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Author Archives: JP Donlon

JP Donlon
JP Donlon is the Editor-in-Chief of Chief Executive magazine.

2014 Wealth Creators Index

View the Top 100 Companies-2014 Wealth Creators Index   More than ever, CEOs have been under scrutiny. The public looks to business leaders to create new jobs, but in order to do that they have to generate real economic value—as opposed to mere accounting value as measured by GAAP metrics. Creating value is, after all, what CEOs are paid to do. ...

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The Perils of Regulatory Overreach

Since the 1980s, creeping precedent has allowed federal agencies to amass considerable regulatory and enforcement power. Undaunted by recent defeats in the courts, the SEC wants to become both judge and jury. But one small cap hedge fund managed to stop them in their tracks.

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When the Law Is Not on Your Side

Editor's-Note

Two external forces are driving CEOs to distraction. One is the fact that the Affordable Care Act (aka Obamacare) was built on shifting sands, and the other is the regulatory overreach of federal agencies such as the SEC, EPA, NLRB and others whose further intrusions into the marketplace are making business leaders cautious and lawyers rich. Combined, these unholy forces add to the uncertainty plaguing the U.S. economy.

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2014 Best & Worst States for Business

states

In the 10th annual survey of CEOs concerning their views of the best and worst states for business, over 500 CEOs across the U.S. responded, grading states with which they were familiar on measures including tax and regulatory regime, the quality of the workforce, and the quality of the living environment.

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How Bob Iger Remade the House That Walt Built

igerv2

Even iconic brands need fixing from time to time. But instead of the easy fixes, Bob Iger played the long game by addressing Disney’s cultural issues head-on with a three-pronged strategy, making it a stronger, more profitable company with greater depth in its overall brand. The takeaway for CEOs is that, yes, culture—and persistence—matter.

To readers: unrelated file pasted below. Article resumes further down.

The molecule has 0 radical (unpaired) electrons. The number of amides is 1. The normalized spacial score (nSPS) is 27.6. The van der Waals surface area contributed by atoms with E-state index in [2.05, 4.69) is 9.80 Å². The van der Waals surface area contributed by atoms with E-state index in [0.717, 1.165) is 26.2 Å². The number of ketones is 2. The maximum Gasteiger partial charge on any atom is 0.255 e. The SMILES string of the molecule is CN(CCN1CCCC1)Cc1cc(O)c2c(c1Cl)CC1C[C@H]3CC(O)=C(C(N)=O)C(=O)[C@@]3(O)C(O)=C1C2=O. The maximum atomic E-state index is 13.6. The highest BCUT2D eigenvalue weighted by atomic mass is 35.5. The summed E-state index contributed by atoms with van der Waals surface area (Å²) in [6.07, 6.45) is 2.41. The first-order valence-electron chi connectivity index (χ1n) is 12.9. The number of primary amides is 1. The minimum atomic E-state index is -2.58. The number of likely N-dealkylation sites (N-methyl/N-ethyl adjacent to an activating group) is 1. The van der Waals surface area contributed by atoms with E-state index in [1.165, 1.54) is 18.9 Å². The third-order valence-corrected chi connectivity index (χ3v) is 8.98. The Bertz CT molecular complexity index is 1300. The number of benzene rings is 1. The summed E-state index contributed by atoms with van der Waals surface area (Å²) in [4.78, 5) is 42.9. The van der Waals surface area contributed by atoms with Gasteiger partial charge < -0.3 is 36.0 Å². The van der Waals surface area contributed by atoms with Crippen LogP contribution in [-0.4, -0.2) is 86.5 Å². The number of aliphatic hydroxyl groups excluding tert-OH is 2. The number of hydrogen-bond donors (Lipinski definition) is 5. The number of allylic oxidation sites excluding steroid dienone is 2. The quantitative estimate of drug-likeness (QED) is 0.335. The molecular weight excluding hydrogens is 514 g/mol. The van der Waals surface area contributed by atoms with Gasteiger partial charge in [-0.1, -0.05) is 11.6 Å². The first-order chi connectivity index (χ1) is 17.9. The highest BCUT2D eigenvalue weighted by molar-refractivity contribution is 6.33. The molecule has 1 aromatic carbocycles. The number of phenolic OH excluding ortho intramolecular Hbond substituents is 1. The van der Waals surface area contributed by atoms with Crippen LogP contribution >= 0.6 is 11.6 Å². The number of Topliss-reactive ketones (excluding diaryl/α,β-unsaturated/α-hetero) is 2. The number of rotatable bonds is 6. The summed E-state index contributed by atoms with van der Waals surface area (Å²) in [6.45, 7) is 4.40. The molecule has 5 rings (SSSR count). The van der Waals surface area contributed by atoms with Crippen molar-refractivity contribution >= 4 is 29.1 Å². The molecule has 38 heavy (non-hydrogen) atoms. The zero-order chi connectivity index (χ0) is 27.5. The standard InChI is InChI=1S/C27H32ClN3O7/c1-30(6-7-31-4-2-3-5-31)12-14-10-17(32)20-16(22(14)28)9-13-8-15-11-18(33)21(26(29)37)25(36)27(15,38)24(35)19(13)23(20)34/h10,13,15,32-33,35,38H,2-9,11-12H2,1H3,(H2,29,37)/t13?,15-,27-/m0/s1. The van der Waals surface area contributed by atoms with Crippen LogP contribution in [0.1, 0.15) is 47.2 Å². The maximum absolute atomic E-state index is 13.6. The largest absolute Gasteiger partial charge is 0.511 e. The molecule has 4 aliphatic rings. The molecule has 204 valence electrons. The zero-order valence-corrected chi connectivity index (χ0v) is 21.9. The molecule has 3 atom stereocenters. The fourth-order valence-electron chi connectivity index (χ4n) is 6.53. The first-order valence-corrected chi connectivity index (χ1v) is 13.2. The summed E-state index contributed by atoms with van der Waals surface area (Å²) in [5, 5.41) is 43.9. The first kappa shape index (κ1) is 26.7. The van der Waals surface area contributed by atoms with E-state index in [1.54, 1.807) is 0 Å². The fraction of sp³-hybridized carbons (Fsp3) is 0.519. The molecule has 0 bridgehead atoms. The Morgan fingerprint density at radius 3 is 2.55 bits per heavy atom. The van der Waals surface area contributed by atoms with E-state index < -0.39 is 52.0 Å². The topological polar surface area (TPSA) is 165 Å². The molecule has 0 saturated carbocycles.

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Cheap Power = Prosperity

Energy is the pillar upon which economic growth is built. “The difference between the developed world and everybody else,” says author Robert Bryce, “is [affordable] electricity.” But simple math and basic physics show that chasing energy sources with low power densities will not get us to where we need to be.

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Is U.S. Manufacturing on the Mend?

JP-JulyAug-EdNote

Fifty years ago, during the high-water mark of American economic dominance, 29% of the workers in the U.S. were in manufacturing. Today that figure is closer to 11%. Historically, “invented in the USA” meant made in the USA. Today, that no longer holds true. Apple can design and distribute iPods, iPhones and iPads in the U.S. without having any significant production facilities here at all.

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Cheap Power = Prosperity

Climate change, pollution, famine, war, water shortages, terrorism; it’s enough to give one “collapse anxiety,” but is it accurate? Not according to Robert Bryce, an energy writer-researcher who has been covering business since 1989. His books, “Power Hungry,” and the recently published “Smaller Faster Lighter Denser Cheaper,” are exhaustively researched handbooks on how technologies, particularly in energy, are making our ...

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